How Does Kelley Blue Book Measure Car Value?
If you’ve ever bought or sold a used car, chances are you looked at Kelley Blue Book before money exchanged hands to make sure you were getting a fair price. Kelley Blue Book, which has been around since 1926, is widely used in the U.S. to determine the value of a used car, but how does it actually measure the value of a used car?
Before telling you how much a used car is worth, KBB looks at real sales figures from auctions, dealership sales, private party sales, rental fleets, carmakers, and lessors. It then uses this information to give you a good idea of value in one of four different categories: private-party value, trade-in value, suggested retail value, and certified pre-owned value.
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Determining value for selling your car
If you’re trying to get rid of a used car, you’ll need to pay attention to the trade-in value and the private-party value. Trading in your car usually gets you less, but it is often the more convenient route if you’re already planning to purchase a replacement vehicle from a car dealership. Going the private-party route might get you more money upfront, but you’ll have to deal with the logistics of getting the car to the new owner and transferring titles.
KBB’s algorithm looks at real data from used car sellers for your year, make, and model to determine a fair price. You can print out the results and take it to the dealership to make trading in your car easier, or use it as evidence of why your car is worth a certain amount if you’re selling privately.
Getting a fair deal on a used car
If you’re in the used-car market, you’ll want to make sure you’re getting a good deal. KBB analyzes data from car manufacturers and dealerships and tells you what the car you have your eye on is worth. You can use that data to negotiate a lower price on a car you’re interested in but that is priced higher than recommended by KBB. Of course, there’s no guarantee the seller will agree to your offer, but having it in writing from a trusted source like KBB at least backs up where you got your information from.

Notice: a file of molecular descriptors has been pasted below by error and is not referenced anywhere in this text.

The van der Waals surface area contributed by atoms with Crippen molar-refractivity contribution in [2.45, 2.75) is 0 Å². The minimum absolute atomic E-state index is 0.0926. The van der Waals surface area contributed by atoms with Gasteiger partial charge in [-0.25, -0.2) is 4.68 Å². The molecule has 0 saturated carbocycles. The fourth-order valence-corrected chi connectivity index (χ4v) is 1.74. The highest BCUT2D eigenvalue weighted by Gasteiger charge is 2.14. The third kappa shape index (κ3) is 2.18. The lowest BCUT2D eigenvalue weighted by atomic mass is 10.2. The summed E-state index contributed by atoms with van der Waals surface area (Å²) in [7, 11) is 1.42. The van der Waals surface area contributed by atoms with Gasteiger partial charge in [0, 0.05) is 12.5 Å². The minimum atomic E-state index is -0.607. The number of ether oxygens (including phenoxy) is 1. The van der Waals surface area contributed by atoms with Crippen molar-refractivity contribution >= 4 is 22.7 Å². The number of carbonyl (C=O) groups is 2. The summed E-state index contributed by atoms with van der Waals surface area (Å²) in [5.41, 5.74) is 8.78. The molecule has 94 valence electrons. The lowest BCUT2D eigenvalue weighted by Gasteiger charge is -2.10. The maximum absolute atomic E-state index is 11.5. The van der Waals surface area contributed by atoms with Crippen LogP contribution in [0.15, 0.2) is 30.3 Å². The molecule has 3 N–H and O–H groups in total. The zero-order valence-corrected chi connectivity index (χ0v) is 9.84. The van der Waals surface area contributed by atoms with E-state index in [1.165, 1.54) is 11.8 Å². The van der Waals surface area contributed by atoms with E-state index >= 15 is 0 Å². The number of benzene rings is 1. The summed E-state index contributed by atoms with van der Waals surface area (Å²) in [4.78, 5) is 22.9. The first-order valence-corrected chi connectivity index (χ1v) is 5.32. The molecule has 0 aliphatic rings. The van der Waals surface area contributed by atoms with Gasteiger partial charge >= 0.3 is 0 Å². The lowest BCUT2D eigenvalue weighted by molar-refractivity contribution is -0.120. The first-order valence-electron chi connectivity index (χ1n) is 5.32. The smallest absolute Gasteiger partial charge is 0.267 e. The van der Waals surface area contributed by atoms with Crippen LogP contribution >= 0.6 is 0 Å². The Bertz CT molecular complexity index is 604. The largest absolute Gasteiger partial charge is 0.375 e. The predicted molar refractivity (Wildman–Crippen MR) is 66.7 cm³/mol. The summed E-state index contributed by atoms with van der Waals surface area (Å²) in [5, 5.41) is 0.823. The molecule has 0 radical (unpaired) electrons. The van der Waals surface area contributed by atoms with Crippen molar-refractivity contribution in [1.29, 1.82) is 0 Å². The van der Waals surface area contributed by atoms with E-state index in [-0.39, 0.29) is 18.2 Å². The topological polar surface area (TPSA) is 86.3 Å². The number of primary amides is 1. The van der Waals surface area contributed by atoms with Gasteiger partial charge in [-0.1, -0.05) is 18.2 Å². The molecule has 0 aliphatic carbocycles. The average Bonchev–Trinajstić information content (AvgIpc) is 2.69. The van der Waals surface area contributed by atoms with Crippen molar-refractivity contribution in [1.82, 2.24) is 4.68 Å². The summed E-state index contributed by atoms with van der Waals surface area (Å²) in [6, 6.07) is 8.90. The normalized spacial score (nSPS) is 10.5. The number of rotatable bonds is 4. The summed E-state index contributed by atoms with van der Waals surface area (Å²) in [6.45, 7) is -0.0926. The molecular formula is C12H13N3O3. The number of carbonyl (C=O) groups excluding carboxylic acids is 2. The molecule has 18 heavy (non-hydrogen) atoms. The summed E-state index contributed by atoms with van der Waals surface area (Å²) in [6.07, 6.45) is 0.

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Cons of the KBB algorithm
Like any algorithm, KBB’s has its drawbacks. Since KBB collects data from so many sources, there can often be a lag between its reported values and the current market. KBB might suggest a higher value for your used car, whereas demand for that car might have decreased from the time the data was gathered.
KBB’s algorithm doesn’t take subjectivity into account. You might think your car is in good condition, but by KBB’s standards it might be considered only marginal condition and will therefore fetch a lower price.
For trade-in values, many auto dealerships prefer to rely on data from other sources that are unavailable to the public. Your quote from KBB will quite possibly be higher than the quote your dealership sourced, so your expectations might be too high for trade-in.
Regardless of its downsides, Kelley Blue Book remains one of the most trusted sources when it comes to calculating used car value. However, the eventual price you pay for a car or get for selling your car could be very different from KBB’s recommendation depending on your location, market demand, the condition of your car, and how amenable you are to offers.
Catherine Hiles (she/her) is a native Brit living and working in Dayton, Ohio. Cat has written about a variety of subjects, including finance, cars, and parenting. She is a frequent contributor to Dayton Mom Collective and The Penny Hoarder.
Cat lives with her husband, their two kids, and their energetic pitbull mix. She counts running, lifting weights, walking, and reading among her hobbies. See more articles by Cat.